Islamic Perspectives on COP22

COP22We are on the eve of COP22 (UNFCCC Climate Change Summit), to be held this November in Marrakesh. It is therefore time to reflect briefly on this issue, from an Islamic perspective. By now everyone is well aware of the cause of severe climatic disturbances which affect us all and the poorest and most vulnerable in particular: sheer greed and unbridled, reckless, consumption.

Islam has always provided the keys to a harmonious life in which humans refuse to take more from nature than they need for their sustenance and enjoyment. Islam has repeatedly warned about the imbalances and inequalities that would arise if one were not to follow its recommendations.

God created the world in balance (mizan): habitats, ecosystems and all forms of life. A balance that only humans are capable of breaking, due to their capacity to corrupt the Earth (fasaad), as repeatedly mentioned in the Quran. So much so that man’s actions have led to the climate change we are witnessing in the form of chronic drought, devastating floods and all manner of extreme meteorological phenomenon.

Mankind as Vice-regent

Man, as vice-regent, or God’s representative on Earth – “Lo I am about to put a vice-regent on Earth” (Quran, 2:30) – has the highest degree of responsibility, al-Amanah, with respect to the rest of Creation: his peers and other living and non-living things. Therefore, he is responsible for exercising justice on Earth. This concept of justice is firmly rooted in the Islamic tradition, although it is not always exercised:

“O you who have believed, be persistently standing firm in justice, witnesses for Allah, even if it be against yourselves or parents and relatives. Whether one is rich or poor, Allah is more worthy of both. So follow not personal inclination, lest you not be just.” (Quran, 4:135).

Islam considers mankind to be stewards of resources endowed by Allah

Islam considers mankind to be stewards of resources endowed by Allah

In this practice, environmental justice is vital, based on fair and equitable management of the natural resources that have been created and which are available to all without exception: animals, plants and people. It is necessary to create sustainable and lasting economic models, distinct from the current financial debauchery, which reaches all sectors of the population and all regions of the planet with equanimity.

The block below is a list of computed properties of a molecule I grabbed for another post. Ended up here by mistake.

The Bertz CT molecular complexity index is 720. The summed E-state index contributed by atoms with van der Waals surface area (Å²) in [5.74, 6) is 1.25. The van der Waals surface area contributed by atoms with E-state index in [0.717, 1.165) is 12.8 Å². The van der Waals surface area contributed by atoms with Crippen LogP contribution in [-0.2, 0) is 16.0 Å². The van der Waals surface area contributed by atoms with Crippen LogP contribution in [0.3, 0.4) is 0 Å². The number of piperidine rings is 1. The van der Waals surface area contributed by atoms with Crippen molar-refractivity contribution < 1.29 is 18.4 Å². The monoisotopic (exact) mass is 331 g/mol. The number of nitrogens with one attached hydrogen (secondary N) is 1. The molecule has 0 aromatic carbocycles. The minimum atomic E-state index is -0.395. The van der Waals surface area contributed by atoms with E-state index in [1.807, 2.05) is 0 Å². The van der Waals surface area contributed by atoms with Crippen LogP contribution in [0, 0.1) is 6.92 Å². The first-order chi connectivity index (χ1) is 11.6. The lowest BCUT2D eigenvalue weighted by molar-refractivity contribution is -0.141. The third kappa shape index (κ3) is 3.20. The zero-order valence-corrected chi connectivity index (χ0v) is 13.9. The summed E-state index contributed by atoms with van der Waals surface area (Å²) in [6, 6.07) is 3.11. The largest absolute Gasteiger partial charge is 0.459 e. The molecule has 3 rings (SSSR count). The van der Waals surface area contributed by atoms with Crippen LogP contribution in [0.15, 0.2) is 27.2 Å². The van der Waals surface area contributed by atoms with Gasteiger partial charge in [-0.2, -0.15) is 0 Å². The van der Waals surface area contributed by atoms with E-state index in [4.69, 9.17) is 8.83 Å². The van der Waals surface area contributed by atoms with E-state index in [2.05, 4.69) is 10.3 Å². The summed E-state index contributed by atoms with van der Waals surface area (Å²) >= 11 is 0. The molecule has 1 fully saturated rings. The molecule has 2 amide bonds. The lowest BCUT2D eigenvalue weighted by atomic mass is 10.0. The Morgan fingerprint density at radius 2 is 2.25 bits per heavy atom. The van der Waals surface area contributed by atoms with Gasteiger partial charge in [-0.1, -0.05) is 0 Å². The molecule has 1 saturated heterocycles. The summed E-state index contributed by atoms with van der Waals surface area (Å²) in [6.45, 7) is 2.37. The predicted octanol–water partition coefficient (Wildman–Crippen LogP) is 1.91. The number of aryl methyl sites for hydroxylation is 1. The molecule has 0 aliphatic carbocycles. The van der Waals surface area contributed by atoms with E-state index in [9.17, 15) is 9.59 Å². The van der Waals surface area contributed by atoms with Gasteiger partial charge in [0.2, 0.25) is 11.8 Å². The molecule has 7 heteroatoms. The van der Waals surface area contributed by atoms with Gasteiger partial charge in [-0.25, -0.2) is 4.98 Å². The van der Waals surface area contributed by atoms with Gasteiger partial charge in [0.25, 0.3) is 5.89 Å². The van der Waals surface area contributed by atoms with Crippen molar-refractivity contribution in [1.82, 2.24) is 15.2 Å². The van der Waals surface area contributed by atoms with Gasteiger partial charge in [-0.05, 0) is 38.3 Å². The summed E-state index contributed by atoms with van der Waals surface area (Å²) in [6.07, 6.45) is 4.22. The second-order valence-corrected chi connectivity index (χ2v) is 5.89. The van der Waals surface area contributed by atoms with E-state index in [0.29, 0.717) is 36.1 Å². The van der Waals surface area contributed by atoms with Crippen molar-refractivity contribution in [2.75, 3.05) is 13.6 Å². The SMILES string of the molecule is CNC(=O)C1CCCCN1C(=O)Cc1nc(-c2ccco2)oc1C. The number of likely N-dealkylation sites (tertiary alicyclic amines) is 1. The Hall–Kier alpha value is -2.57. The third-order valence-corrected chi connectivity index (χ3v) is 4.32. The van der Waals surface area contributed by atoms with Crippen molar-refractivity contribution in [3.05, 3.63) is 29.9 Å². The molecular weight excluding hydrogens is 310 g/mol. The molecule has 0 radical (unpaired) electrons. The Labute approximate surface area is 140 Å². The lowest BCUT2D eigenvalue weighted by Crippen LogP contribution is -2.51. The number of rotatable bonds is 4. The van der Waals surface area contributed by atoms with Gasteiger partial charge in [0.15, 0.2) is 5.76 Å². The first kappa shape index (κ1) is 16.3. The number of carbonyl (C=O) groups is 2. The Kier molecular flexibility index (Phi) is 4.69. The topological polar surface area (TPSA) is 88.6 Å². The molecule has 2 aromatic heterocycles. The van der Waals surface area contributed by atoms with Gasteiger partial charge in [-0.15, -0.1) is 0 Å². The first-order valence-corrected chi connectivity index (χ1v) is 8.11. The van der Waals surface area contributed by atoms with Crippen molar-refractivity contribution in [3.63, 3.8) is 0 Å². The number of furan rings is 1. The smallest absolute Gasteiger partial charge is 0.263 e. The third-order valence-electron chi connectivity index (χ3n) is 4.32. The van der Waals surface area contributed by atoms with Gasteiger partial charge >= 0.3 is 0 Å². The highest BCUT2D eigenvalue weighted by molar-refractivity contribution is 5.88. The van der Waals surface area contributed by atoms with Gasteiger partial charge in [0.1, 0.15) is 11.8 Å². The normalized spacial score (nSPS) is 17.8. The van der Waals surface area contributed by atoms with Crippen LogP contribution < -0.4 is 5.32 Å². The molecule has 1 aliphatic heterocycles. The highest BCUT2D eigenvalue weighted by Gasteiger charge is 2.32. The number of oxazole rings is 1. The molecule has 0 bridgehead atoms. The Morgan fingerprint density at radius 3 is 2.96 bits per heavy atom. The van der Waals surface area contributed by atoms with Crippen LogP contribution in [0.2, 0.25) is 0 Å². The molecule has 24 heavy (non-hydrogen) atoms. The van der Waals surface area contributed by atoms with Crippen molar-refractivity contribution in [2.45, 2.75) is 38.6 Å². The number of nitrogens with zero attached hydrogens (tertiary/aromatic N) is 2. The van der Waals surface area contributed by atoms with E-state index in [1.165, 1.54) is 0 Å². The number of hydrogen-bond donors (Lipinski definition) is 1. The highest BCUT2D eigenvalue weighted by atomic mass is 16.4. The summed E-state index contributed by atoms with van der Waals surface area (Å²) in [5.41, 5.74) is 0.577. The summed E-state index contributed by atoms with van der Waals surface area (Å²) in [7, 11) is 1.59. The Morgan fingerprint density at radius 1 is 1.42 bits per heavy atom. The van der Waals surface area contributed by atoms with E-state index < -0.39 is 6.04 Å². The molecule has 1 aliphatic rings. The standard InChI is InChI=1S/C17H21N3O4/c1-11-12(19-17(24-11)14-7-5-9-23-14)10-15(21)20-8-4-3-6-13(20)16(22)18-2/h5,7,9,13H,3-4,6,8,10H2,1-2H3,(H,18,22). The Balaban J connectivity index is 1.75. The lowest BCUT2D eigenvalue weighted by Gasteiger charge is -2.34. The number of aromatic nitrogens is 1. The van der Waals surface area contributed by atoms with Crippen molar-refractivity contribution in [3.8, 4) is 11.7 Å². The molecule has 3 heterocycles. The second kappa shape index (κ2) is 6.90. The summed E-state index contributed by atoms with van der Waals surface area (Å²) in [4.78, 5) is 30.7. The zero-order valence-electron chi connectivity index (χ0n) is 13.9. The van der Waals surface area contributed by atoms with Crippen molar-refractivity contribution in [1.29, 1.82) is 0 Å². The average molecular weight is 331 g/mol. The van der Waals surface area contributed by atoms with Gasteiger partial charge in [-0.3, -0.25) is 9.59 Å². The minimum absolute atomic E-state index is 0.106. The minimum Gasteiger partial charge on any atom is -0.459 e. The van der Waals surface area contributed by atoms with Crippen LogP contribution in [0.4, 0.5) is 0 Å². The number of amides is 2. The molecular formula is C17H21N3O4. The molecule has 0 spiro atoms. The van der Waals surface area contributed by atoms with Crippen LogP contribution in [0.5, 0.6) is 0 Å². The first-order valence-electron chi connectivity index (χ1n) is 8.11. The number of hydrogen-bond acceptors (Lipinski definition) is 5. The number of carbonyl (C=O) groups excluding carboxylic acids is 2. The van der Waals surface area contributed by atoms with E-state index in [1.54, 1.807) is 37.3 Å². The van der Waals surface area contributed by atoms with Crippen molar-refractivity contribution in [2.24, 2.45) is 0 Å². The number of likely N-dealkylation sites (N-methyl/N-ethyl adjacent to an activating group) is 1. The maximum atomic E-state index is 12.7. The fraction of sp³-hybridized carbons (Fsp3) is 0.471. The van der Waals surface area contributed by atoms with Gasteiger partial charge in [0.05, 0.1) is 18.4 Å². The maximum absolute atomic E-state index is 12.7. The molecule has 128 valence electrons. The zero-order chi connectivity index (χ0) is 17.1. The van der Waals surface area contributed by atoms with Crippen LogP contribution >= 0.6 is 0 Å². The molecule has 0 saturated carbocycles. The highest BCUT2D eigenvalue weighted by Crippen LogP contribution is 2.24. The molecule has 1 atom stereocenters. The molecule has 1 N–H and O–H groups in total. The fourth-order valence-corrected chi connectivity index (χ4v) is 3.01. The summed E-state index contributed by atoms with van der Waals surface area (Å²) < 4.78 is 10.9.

Islam Loves Nature

Islam is the Green Civilization. A civilization which loves nature and which is conscious of its value and fragility. Prophet Muhammad (Peace Be Upon Him) set an example as to how to relate to the world, and consistently urged restraint in our dealings with nature. He was especially careful in the use of water, this resource which is so rare and scarce in certain regions of the planet. His zeal reached such a degree that he encouraged people to carry out their ablutions with as little water as possible, even if they were bathing by a river. Prophet Muhammad (SAW) prohibited the killing of animals that were not intended for the table, and the felling or uprooting trees without just cause. He also called for frugality in eating, urging people not to consume more than necessary and what the body is able to assimilate, thereby preventing disease and the hoarding of food.

Conclusion

This brief overview invites us to become aware and to take individual and collective action, based on the most genuine Islamic principles, which are true for all mankind. If we achieve the goals of COP22, which is to be held under the slogan “Act”, we will achieve a COP23 of “Liberation”.

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About Cherif Abderrahman Jah

Cherif Abderrahman Jah is an Islamic academic and humanist. He has been the Chairman of the Islamic Culture Foundation, an independent Spanish cultural organization and NGO, since its establishment in 1982, and heads the Executive Secretariat of the environmental programme Med-O-Med, cultural landscapes of the Mediterranean and the Middle East. He is author and coauthor of numerous publications specialised in Islam and the culture of al- Andalus, curator of several exhibitions on these subjects, as well as an active member of several civil society networks.
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One Response to Islamic Perspectives on COP22

  1. Aimelhayr says:

    Assalamo Alaikom my brothers and sisters in Islam. I have a question about my thesis research regarding our study which is about the “Relationship of Religious attitudes and Environmetalism”. My concern is to know some information justifying that there’s a relationship between the two variables in our study. My adviser advise me that it would be much better if it is in Islamic Concept. If you know some research or studies about it, kindly inform me.. Your help is highly appreciated. Thank you

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